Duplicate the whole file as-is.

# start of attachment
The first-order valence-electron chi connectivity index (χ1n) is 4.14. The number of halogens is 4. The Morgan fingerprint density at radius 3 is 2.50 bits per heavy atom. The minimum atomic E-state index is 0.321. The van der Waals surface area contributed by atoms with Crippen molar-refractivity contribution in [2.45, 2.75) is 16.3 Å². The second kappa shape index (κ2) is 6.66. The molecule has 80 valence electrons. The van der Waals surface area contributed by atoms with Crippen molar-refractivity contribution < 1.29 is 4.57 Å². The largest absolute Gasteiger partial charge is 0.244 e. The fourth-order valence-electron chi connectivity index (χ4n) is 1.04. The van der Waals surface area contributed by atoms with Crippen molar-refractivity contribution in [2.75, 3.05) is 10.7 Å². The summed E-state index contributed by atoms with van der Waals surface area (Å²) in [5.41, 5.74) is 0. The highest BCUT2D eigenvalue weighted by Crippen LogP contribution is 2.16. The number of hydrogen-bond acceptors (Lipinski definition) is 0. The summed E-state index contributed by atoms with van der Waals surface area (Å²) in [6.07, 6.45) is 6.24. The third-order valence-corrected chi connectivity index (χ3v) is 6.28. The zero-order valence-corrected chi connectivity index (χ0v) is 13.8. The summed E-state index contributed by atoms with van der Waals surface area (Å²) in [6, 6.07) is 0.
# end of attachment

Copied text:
The first-order valence-electron chi connectivity index (χ1n) is 4.14. The number of halogens is 4. The Morgan fingerprint density at radius 3 is 2.50 bits per heavy atom. The minimum atomic E-state index is 0.321. The van der Waals surface area contributed by atoms with Crippen molar-refractivity contribution in [2.45, 2.75) is 16.3 Å². The second kappa shape index (κ2) is 6.66. The molecule has 80 valence electrons. The van der Waals surface area contributed by atoms with Crippen molar-refractivity contribution < 1.29 is 4.57 Å². The largest absolute Gasteiger partial charge is 0.244 e. The fourth-order valence-electron chi connectivity index (χ4n) is 1.04. The van der Waals surface area contributed by atoms with Crippen molar-refractivity contribution in [2.75, 3.05) is 10.7 Å². The summed E-state index contributed by atoms with van der Waals surface area (Å²) in [5.41, 5.74) is 0. The highest BCUT2D eigenvalue weighted by Crippen LogP contribution is 2.16. The number of hydrogen-bond acceptors (Lipinski definition) is 0. The summed E-state index contributed by atoms with van der Waals surface area (Å²) in [6.07, 6.45) is 6.24. The third-order valence-corrected chi connectivity index (χ3v) is 6.28. The zero-order valence-corrected chi connectivity index (χ0v) is 13.8. The summed E-state index contributed by atoms with van der Waals surface area (Å²) in [6, 6.07) is 0.